This is the second-most important holiday in Chinese culture after Chinese New Year and coincides with Chinese lunisolar calendar with a full moon at night. On this day the Chinese believe that the moon is at its brightest and fullest size, coinciding with harvest time in the middle of Autumn.
Teacher Alwyn, also taught staff and learners about the significance of the Rabbit that is associated with this festival because people in the old days thought the dark markings on the near side of the Moon looked like the shape of a rabbit.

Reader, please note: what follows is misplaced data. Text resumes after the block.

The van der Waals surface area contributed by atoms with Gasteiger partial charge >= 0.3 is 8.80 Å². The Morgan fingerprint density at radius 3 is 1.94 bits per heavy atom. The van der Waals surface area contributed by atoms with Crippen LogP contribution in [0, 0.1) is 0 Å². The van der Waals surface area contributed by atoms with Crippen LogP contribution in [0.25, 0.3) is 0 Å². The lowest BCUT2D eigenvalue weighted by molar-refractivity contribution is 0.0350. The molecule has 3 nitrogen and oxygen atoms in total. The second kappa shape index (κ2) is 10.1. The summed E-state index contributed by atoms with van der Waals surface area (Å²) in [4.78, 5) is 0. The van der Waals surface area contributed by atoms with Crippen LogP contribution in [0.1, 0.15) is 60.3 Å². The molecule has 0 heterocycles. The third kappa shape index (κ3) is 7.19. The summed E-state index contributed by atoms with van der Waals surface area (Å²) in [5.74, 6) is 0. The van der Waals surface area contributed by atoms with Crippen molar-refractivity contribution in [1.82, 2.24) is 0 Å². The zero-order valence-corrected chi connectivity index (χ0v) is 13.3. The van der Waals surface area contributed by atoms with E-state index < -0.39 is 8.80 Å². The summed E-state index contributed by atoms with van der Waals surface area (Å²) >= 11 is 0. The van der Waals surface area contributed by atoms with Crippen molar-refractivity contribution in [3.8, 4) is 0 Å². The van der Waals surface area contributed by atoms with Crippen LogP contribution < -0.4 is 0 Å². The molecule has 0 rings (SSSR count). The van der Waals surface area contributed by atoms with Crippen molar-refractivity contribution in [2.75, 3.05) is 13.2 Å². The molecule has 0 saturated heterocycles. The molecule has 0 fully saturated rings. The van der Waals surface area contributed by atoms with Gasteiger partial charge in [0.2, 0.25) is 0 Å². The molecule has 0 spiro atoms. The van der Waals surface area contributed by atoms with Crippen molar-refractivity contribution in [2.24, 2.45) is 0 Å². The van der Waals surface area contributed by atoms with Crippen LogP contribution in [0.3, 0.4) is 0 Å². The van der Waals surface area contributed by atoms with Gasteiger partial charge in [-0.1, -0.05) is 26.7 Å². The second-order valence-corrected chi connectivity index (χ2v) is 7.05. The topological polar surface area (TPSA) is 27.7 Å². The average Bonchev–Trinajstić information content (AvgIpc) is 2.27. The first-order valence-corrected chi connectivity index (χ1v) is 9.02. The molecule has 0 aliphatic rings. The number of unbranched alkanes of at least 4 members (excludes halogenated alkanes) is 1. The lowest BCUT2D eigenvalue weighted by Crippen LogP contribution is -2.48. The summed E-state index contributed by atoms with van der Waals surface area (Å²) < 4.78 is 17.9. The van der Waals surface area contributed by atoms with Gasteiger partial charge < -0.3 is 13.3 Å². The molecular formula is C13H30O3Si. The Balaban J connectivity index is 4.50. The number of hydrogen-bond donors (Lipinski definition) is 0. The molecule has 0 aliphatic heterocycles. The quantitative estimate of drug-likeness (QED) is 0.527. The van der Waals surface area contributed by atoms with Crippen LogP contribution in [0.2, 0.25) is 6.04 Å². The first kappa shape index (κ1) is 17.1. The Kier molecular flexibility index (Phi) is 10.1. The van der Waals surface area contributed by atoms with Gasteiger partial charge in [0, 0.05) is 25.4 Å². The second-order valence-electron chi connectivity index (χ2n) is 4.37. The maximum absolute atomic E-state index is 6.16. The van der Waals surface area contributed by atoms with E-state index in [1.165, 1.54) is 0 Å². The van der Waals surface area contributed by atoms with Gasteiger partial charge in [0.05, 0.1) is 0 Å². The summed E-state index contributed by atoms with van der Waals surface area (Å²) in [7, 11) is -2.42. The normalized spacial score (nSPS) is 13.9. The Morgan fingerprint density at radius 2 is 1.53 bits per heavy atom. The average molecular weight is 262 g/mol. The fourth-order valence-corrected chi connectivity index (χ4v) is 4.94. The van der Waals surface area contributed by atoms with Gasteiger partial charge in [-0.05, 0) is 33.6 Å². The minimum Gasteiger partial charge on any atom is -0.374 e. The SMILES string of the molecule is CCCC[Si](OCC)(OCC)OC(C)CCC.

As part of this celebration and to prepare for Chinese Language Week, staff also practiced learning some simple greetings and words in Chinese and shared some moon cakes together.
Thanks to Maria for volunteering to be the camera person - we've shared a brief clip of the session here. Xie – xie (thank you) Alwyn and the Chinese Beginners class for inviting us all to participate.